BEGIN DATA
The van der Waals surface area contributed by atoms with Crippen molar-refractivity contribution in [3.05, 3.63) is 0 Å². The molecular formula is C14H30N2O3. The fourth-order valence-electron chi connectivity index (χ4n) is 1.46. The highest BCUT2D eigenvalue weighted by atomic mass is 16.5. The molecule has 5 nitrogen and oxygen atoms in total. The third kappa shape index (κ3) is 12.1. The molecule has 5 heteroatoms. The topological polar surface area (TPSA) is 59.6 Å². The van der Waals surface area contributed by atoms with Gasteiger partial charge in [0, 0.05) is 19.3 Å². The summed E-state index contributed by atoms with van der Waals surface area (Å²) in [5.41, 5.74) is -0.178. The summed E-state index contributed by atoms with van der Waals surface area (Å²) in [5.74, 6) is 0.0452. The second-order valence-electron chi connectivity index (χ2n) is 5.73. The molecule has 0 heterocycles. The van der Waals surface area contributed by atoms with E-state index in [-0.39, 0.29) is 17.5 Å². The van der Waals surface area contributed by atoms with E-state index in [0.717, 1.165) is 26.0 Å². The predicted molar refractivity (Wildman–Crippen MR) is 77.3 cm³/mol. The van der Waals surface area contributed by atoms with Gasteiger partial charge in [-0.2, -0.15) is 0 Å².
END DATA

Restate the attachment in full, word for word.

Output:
The van der Waals surface area contributed by atoms with Crippen molar-refractivity contribution in [3.05, 3.63) is 0 Å². The molecular formula is C14H30N2O3. The fourth-order valence-electron chi connectivity index (χ4n) is 1.46. The highest BCUT2D eigenvalue weighted by atomic mass is 16.5. The molecule has 5 nitrogen and oxygen atoms in total. The third kappa shape index (κ3) is 12.1. The molecule has 5 heteroatoms. The topological polar surface area (TPSA) is 59.6 Å². The van der Waals surface area contributed by atoms with Gasteiger partial charge in [0, 0.05) is 19.3 Å². The summed E-state index contributed by atoms with van der Waals surface area (Å²) in [5.41, 5.74) is -0.178. The summed E-state index contributed by atoms with van der Waals surface area (Å²) in [5.74, 6) is 0.0452. The second-order valence-electron chi connectivity index (χ2n) is 5.73. The molecule has 0 heterocycles. The van der Waals surface area contributed by atoms with E-state index in [-0.39, 0.29) is 17.5 Å². The van der Waals surface area contributed by atoms with E-state index in [0.717, 1.165) is 26.0 Å². The predicted molar refractivity (Wildman–Crippen MR) is 77.3 cm³/mol. The van der Waals surface area contributed by atoms with Gasteiger partial charge in [-0.2, -0.15) is 0 Å².